A trade association representing both domestic and foreign automakers has cancelled a two-week radio ad campaign critical of the Obama administration’s proposed fuel economy requirements for 2017 – 2025. The radio spots, funded by the Alliance of Automobile Manufacturers (AAM), were to have started airing Tuesday in 14 states.
The ads were targeted to listeners in truck-heavy states such as Michigan, Arizona, Colorado and Virginia, which is also with broadcast range of Washington, D.C.. The spots gave a bleak vision of the future, warning listeners that an upcoming decision threatens the recovery of the auto industry. “Families,” the ad said, “would be hit with higher car prices,” while small businesses dependent upon trucks would be faced with “limited vehicle choices.”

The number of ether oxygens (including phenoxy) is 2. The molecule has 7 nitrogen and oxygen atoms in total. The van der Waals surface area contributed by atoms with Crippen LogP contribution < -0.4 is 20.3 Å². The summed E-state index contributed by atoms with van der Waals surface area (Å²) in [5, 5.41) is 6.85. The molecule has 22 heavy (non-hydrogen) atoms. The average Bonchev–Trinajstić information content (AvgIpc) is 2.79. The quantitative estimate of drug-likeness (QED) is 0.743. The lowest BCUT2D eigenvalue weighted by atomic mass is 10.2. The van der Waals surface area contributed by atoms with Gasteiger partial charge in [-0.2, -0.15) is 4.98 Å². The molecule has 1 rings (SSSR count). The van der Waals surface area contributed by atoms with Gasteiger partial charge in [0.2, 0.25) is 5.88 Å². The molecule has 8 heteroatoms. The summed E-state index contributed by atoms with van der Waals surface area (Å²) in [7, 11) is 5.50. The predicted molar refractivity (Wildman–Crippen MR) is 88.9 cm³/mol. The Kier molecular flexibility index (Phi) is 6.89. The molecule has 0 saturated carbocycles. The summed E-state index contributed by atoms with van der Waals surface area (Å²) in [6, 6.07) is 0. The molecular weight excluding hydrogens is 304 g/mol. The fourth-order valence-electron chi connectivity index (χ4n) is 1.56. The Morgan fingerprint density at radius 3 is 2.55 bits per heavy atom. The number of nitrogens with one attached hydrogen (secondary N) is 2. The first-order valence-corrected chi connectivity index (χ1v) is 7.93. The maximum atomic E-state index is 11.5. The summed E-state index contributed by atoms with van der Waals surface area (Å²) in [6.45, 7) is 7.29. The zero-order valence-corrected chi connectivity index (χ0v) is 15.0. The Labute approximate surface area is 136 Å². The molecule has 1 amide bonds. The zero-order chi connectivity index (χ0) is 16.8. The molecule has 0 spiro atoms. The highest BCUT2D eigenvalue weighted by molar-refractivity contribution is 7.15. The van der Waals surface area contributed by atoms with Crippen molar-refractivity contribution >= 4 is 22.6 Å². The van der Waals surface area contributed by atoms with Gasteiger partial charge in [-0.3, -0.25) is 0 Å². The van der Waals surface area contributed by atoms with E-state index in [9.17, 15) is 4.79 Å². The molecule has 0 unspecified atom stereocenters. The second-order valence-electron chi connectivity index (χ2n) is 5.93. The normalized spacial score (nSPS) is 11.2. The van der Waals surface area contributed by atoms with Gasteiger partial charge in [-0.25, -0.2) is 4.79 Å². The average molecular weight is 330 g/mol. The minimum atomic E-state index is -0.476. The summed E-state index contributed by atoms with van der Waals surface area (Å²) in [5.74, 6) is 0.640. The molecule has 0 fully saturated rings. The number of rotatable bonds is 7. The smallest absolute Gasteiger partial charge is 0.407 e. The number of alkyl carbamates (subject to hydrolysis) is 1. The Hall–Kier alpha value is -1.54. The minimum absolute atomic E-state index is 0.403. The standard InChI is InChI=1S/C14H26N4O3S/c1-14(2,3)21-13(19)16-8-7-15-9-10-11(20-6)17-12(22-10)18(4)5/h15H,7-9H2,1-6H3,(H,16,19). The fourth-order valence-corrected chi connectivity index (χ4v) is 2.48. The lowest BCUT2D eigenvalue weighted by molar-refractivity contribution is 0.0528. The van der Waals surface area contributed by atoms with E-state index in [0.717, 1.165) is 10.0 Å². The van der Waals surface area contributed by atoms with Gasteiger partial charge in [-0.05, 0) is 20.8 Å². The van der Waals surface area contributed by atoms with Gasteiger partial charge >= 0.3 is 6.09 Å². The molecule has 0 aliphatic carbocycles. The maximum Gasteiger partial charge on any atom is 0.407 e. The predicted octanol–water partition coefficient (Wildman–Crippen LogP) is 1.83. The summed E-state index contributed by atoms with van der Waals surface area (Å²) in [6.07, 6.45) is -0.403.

Removal of the ads likely indicates that progress is being made in fuel economy negotiations. The Obama administration wants a CAFE standard of 56.2 mpg fleet-wide by 2025, while the AAM is arguing for a more lax standard. Concessions to the automakers have already been made, including back-loading the largest fuel economy gains closer to 2025 and excluding heavy-duty work trucks.
Environmentalists object to some of the proposed provisions, including one that would give disproportionate credits to automakers simply for producing electric vehicles. This would allow automakers to ramp up sales of internal combustion vehicles, which in turn would generate more emissions than offset by the electric vehicles produced and sold.
The United Auto Workers, as part of a labor union and environmental group called the BlueGreen Alliance, has come out in support of the stricter CAFE requirements, which it sees as pushing the development of new technology and preserving auto industry jobs.
No deal is likely to be revealed before next week. Formal proposals are due from both the federal government and California by the end of September.